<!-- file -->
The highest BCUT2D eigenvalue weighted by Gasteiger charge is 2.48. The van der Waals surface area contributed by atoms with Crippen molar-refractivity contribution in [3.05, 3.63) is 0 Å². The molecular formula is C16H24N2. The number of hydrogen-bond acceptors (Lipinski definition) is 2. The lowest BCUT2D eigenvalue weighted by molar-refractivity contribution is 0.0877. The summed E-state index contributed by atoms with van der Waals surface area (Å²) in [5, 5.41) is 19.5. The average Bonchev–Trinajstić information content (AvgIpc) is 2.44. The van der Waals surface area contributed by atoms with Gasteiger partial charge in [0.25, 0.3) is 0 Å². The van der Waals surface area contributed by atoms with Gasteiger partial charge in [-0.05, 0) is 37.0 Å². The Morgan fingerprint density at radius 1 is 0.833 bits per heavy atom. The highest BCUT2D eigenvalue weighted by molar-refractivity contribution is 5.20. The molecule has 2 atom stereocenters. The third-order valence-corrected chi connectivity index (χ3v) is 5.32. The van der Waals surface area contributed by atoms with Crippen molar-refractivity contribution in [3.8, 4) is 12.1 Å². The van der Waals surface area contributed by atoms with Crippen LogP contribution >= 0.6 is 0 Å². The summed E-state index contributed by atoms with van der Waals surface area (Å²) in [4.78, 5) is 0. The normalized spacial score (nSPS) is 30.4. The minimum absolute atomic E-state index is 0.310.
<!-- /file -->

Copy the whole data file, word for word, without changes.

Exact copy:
The highest BCUT2D eigenvalue weighted by Gasteiger charge is 2.48. The van der Waals surface area contributed by atoms with Crippen molar-refractivity contribution in [3.05, 3.63) is 0 Å². The molecular formula is C16H24N2. The number of hydrogen-bond acceptors (Lipinski definition) is 2. The lowest BCUT2D eigenvalue weighted by molar-refractivity contribution is 0.0877. The summed E-state index contributed by atoms with van der Waals surface area (Å²) in [5, 5.41) is 19.5. The average Bonchev–Trinajstić information content (AvgIpc) is 2.44. The van der Waals surface area contributed by atoms with Gasteiger partial charge in [0.25, 0.3) is 0 Å². The van der Waals surface area contributed by atoms with Gasteiger partial charge in [-0.05, 0) is 37.0 Å². The Morgan fingerprint density at radius 1 is 0.833 bits per heavy atom. The highest BCUT2D eigenvalue weighted by molar-refractivity contribution is 5.20. The molecule has 2 atom stereocenters. The third-order valence-corrected chi connectivity index (χ3v) is 5.32. The van der Waals surface area contributed by atoms with Crippen molar-refractivity contribution in [3.8, 4) is 12.1 Å². The van der Waals surface area contributed by atoms with Crippen LogP contribution >= 0.6 is 0 Å². The summed E-state index contributed by atoms with van der Waals surface area (Å²) in [4.78, 5) is 0. The normalized spacial score (nSPS) is 30.4. The minimum absolute atomic E-state index is 0.310.